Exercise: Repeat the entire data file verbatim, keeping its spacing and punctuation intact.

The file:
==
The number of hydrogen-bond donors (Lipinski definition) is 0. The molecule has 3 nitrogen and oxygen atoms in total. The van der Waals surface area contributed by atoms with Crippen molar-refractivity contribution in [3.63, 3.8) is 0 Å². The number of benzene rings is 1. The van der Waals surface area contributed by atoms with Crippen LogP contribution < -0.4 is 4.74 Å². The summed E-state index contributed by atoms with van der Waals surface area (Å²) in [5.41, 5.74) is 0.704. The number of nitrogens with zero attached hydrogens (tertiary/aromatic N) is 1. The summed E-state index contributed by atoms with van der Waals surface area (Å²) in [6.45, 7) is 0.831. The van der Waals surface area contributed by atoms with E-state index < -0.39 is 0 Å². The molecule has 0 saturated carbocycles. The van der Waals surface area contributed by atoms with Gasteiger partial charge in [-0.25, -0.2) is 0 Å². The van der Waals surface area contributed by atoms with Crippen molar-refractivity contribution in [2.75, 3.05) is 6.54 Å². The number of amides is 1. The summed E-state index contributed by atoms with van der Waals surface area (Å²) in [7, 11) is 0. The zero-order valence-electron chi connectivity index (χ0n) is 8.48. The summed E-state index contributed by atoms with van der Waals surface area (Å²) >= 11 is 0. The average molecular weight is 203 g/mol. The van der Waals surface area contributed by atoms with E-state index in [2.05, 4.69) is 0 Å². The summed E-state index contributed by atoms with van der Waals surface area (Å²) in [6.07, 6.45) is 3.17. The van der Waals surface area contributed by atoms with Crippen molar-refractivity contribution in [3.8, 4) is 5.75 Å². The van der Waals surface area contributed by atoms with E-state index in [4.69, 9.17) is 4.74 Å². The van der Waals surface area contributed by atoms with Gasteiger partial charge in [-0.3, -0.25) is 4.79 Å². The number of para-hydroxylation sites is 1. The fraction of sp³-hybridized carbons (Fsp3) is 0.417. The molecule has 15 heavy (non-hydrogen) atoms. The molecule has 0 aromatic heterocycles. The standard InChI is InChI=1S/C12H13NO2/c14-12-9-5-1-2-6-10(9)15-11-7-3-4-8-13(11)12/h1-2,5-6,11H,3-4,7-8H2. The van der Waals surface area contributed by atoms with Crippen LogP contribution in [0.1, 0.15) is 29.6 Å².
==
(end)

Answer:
The number of hydrogen-bond donors (Lipinski definition) is 0. The molecule has 3 nitrogen and oxygen atoms in total. The van der Waals surface area contributed by atoms with Crippen molar-refractivity contribution in [3.63, 3.8) is 0 Å². The number of benzene rings is 1. The van der Waals surface area contributed by atoms with Crippen LogP contribution < -0.4 is 4.74 Å². The summed E-state index contributed by atoms with van der Waals surface area (Å²) in [5.41, 5.74) is 0.704. The number of nitrogens with zero attached hydrogens (tertiary/aromatic N) is 1. The summed E-state index contributed by atoms with van der Waals surface area (Å²) in [6.45, 7) is 0.831. The van der Waals surface area contributed by atoms with E-state index < -0.39 is 0 Å². The molecule has 0 saturated carbocycles. The van der Waals surface area contributed by atoms with Gasteiger partial charge in [-0.25, -0.2) is 0 Å². The van der Waals surface area contributed by atoms with Crippen molar-refractivity contribution in [2.75, 3.05) is 6.54 Å². The number of amides is 1. The summed E-state index contributed by atoms with van der Waals surface area (Å²) in [7, 11) is 0. The zero-order valence-electron chi connectivity index (χ0n) is 8.48. The summed E-state index contributed by atoms with van der Waals surface area (Å²) >= 11 is 0. The average molecular weight is 203 g/mol. The van der Waals surface area contributed by atoms with E-state index in [2.05, 4.69) is 0 Å². The summed E-state index contributed by atoms with van der Waals surface area (Å²) in [6.07, 6.45) is 3.17. The van der Waals surface area contributed by atoms with Crippen molar-refractivity contribution in [3.8, 4) is 5.75 Å². The van der Waals surface area contributed by atoms with E-state index in [4.69, 9.17) is 4.74 Å². The van der Waals surface area contributed by atoms with Gasteiger partial charge in [-0.3, -0.25) is 4.79 Å². The number of para-hydroxylation sites is 1. The fraction of sp³-hybridized carbons (Fsp3) is 0.417. The molecule has 15 heavy (non-hydrogen) atoms. The molecule has 0 aromatic heterocycles. The standard InChI is InChI=1S/C12H13NO2/c14-12-9-5-1-2-6-10(9)15-11-7-3-4-8-13(11)12/h1-2,5-6,11H,3-4,7-8H2. The van der Waals surface area contributed by atoms with Crippen LogP contribution in [0.1, 0.15) is 29.6 Å².